But rules (as well as classifications) were made to be broken (or amended), and Wassef et al1 have done just that with the latest ISSVA classification, summarized in this month’s journal. As our knowledge of the presentation, life cycle, histopathology, and radiologic characteristics of vascular lesions has grown, it has become clear that there are “exceptions and additions” to the 1996 classification. Not all vascular tumors are hemangiomas or malignancies; other tumors with borderline invasive or malignant qualities also have been identified. Port wine stains are better termed capillary malformations. They initially share clinical and histopathologic characteristics with the much more common (and less worrisome) nevus simplex (also known as Angel’s kiss), although their clinical course is quite different. More complex combinations of vascular malformations have been identified, as well as related syndromes involving diverse associated findings, such as macrocephaly or limb overgrowth. In addition, some lesions remain unclassifiable according to existing taxonomy, and the new classification acknowledges the limits of our understanding of these anomalies.
The new classification also addresses the most significant progress made in our understanding of vascular lesions: we now know the genetic mutations responsible for a number of vascular malformations, and often the molecular pathways affected. These include the genetic basis of heritable diseases such as capillary malformation–arteriovenous malformation RASA-1–related disease, as well as some sporadic overgrowth (PIK3CA) and vascular abnormalities that likely result from postzygotic somatic mutations. An appendix to the newest classification provides a list of all currently known mutations relating to vascular anomalies.
Wassef et al’s article is a useful new “guide” to the world of pediatric vascular lesions, and also serves as an excellent primer for anyone interested in this field. The new ISSVA classification is an interactive document available on the Web (www.issva.org) that provides clear discussions of the most common, as well as more esoteric vascular anomalies. The classification also uses hyperlink text to connect up-to-date terminology with the latest knowledge regarding known causal genetic abnormalities, as well as associated syndromes. It has helped transform a field previously mired in fuzzy terminology (no more strawberries or port wine!) into one that can now provide patients with a better chance at appropriate evaluation, diagnosis, and management. Wassef et al’s article, with its description of the new ISSVA classification, is highly recommended reading for all of those pediatric residents currently wrestling with “red spots” in the neonatal nursery!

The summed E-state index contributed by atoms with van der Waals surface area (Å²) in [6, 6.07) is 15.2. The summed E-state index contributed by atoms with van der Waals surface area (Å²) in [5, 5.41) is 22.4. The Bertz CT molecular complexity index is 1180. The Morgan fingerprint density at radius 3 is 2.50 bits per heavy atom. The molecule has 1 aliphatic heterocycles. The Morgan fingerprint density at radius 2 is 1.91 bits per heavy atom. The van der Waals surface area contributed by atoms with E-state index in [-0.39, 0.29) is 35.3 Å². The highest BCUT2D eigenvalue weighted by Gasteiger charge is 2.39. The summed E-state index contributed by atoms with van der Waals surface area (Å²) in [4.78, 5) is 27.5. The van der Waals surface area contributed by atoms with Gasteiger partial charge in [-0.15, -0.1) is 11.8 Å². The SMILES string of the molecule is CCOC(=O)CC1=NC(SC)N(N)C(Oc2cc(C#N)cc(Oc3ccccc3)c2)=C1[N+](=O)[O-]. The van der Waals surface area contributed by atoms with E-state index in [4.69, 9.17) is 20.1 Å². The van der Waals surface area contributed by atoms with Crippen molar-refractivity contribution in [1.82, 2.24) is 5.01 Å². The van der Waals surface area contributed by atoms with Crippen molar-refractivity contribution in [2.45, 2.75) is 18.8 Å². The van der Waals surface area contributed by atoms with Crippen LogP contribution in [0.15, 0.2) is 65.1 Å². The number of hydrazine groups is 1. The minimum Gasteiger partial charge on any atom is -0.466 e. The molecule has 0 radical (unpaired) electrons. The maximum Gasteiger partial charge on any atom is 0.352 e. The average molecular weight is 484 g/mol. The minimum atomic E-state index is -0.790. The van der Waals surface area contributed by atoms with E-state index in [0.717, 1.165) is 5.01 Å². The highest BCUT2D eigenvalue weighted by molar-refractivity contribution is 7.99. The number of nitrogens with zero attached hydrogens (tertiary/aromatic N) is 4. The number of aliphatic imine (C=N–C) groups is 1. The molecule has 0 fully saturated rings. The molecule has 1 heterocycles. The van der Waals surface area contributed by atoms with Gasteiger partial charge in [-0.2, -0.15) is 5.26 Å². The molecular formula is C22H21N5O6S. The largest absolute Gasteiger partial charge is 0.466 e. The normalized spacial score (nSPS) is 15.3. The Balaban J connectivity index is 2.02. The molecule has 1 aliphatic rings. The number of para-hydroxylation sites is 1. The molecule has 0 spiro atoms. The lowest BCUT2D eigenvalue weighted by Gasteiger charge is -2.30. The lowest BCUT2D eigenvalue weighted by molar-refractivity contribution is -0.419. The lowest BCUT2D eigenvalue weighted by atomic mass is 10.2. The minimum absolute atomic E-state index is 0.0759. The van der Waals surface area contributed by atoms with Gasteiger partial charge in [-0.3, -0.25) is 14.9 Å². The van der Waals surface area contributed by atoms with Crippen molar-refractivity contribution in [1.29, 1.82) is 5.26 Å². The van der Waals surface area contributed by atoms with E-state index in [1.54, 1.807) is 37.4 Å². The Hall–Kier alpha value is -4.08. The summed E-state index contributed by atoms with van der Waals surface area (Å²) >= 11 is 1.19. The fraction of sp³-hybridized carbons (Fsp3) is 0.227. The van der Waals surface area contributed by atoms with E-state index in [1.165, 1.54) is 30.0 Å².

- Accepted March 30, 2015.
- Address correspondence to Sheila Fallon Friedlander, MD, 8010 Frost St, San Diego, CA 92123. E-mail:
FINANCIAL DISCLOSURE: The author has indicated she has no financial relationships relevant to this article to disclose.
FUNDING: No external funding.
COMPANION PAPER: A companion to this article can be found on page e203, online at www.pediatrics.org/cgi/doi/10.1542/peds.2014-3673.
POTENTIAL CONFLICT OF INTEREST: The author has indicated she has no potential conflicts of interest to disclose.
- Copyright © 2015 by the American Academy of Pediatrics